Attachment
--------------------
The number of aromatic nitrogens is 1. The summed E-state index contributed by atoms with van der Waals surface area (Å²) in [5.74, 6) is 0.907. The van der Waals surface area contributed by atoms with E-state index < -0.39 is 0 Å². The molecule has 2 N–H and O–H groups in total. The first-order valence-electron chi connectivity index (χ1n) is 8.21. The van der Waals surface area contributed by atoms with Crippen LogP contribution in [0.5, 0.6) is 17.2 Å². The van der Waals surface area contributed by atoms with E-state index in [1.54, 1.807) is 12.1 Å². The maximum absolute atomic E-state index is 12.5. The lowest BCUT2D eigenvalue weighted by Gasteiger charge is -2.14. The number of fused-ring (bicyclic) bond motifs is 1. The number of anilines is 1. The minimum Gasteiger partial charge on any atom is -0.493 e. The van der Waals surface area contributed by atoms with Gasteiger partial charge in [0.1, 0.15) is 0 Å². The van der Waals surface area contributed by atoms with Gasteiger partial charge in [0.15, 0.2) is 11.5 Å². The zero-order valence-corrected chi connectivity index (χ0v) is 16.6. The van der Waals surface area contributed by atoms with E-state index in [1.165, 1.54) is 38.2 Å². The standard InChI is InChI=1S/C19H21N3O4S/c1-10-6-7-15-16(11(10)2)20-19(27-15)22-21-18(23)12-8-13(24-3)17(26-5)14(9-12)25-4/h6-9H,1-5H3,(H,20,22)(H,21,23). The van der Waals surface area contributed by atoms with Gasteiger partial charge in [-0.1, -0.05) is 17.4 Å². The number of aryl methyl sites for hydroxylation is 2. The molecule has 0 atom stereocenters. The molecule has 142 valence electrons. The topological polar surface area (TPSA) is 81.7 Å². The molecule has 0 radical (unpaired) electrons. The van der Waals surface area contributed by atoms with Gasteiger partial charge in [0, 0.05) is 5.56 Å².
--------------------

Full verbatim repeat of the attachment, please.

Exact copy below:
The number of aromatic nitrogens is 1. The summed E-state index contributed by atoms with van der Waals surface area (Å²) in [5.74, 6) is 0.907. The van der Waals surface area contributed by atoms with E-state index < -0.39 is 0 Å². The molecule has 2 N–H and O–H groups in total. The first-order valence-electron chi connectivity index (χ1n) is 8.21. The van der Waals surface area contributed by atoms with Crippen LogP contribution in [0.5, 0.6) is 17.2 Å². The van der Waals surface area contributed by atoms with E-state index in [1.54, 1.807) is 12.1 Å². The maximum absolute atomic E-state index is 12.5. The lowest BCUT2D eigenvalue weighted by Gasteiger charge is -2.14. The number of fused-ring (bicyclic) bond motifs is 1. The number of anilines is 1. The minimum Gasteiger partial charge on any atom is -0.493 e. The van der Waals surface area contributed by atoms with Gasteiger partial charge in [0.1, 0.15) is 0 Å². The van der Waals surface area contributed by atoms with Gasteiger partial charge in [0.15, 0.2) is 11.5 Å². The zero-order valence-corrected chi connectivity index (χ0v) is 16.6. The van der Waals surface area contributed by atoms with E-state index in [1.165, 1.54) is 38.2 Å². The standard InChI is InChI=1S/C19H21N3O4S/c1-10-6-7-15-16(11(10)2)20-19(27-15)22-21-18(23)12-8-13(24-3)17(26-5)14(9-12)25-4/h6-9H,1-5H3,(H,20,22)(H,21,23). The van der Waals surface area contributed by atoms with Gasteiger partial charge in [-0.1, -0.05) is 17.4 Å². The number of aryl methyl sites for hydroxylation is 2. The molecule has 0 atom stereocenters. The molecule has 142 valence electrons. The topological polar surface area (TPSA) is 81.7 Å². The molecule has 0 radical (unpaired) electrons. The van der Waals surface area contributed by atoms with Gasteiger partial charge in [0, 0.05) is 5.56 Å².